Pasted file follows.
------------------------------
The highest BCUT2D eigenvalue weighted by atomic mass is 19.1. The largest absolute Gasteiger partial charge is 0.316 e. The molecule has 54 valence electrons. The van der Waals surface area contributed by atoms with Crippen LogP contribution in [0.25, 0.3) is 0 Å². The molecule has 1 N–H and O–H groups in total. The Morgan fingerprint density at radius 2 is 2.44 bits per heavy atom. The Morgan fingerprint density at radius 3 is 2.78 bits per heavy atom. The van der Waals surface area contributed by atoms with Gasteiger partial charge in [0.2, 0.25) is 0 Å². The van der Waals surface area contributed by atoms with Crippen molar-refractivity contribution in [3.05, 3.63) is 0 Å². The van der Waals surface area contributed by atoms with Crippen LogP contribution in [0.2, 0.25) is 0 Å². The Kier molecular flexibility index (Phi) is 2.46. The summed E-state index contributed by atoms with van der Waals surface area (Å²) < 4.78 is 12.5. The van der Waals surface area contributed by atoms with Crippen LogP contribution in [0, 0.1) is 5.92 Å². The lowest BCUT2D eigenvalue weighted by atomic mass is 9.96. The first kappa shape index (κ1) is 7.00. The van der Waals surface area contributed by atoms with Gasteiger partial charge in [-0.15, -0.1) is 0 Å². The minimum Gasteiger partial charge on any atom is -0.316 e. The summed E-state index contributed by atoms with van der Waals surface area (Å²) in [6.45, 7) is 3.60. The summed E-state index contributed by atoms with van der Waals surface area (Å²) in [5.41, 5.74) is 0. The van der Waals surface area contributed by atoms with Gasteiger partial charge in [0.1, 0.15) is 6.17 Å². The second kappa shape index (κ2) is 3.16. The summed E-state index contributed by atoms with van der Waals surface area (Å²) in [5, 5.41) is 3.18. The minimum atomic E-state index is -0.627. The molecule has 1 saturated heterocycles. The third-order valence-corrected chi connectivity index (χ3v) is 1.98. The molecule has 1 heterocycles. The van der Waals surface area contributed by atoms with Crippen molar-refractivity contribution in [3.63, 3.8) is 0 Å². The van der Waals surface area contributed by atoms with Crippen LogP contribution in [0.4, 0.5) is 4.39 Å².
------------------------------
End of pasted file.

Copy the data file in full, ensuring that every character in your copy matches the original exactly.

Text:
The highest BCUT2D eigenvalue weighted by atomic mass is 19.1. The largest absolute Gasteiger partial charge is 0.316 e. The molecule has 54 valence electrons. The van der Waals surface area contributed by atoms with Crippen LogP contribution in [0.25, 0.3) is 0 Å². The molecule has 1 N–H and O–H groups in total. The Morgan fingerprint density at radius 2 is 2.44 bits per heavy atom. The Morgan fingerprint density at radius 3 is 2.78 bits per heavy atom. The van der Waals surface area contributed by atoms with Gasteiger partial charge in [0.2, 0.25) is 0 Å². The van der Waals surface area contributed by atoms with Crippen molar-refractivity contribution in [3.05, 3.63) is 0 Å². The van der Waals surface area contributed by atoms with Crippen LogP contribution in [0.2, 0.25) is 0 Å². The Kier molecular flexibility index (Phi) is 2.46. The summed E-state index contributed by atoms with van der Waals surface area (Å²) < 4.78 is 12.5. The van der Waals surface area contributed by atoms with Crippen LogP contribution in [0, 0.1) is 5.92 Å². The lowest BCUT2D eigenvalue weighted by atomic mass is 9.96. The first kappa shape index (κ1) is 7.00. The van der Waals surface area contributed by atoms with Gasteiger partial charge in [-0.15, -0.1) is 0 Å². The minimum Gasteiger partial charge on any atom is -0.316 e. The summed E-state index contributed by atoms with van der Waals surface area (Å²) in [6.45, 7) is 3.60. The summed E-state index contributed by atoms with van der Waals surface area (Å²) in [5.41, 5.74) is 0. The van der Waals surface area contributed by atoms with Gasteiger partial charge in [0.1, 0.15) is 6.17 Å². The second kappa shape index (κ2) is 3.16. The summed E-state index contributed by atoms with van der Waals surface area (Å²) in [5, 5.41) is 3.18. The minimum atomic E-state index is -0.627. The molecule has 1 saturated heterocycles. The third-order valence-corrected chi connectivity index (χ3v) is 1.98. The molecule has 1 heterocycles. The van der Waals surface area contributed by atoms with Crippen molar-refractivity contribution in [3.63, 3.8) is 0 Å². The van der Waals surface area contributed by atoms with Crippen LogP contribution in [0.4, 0.5) is 4.39 Å².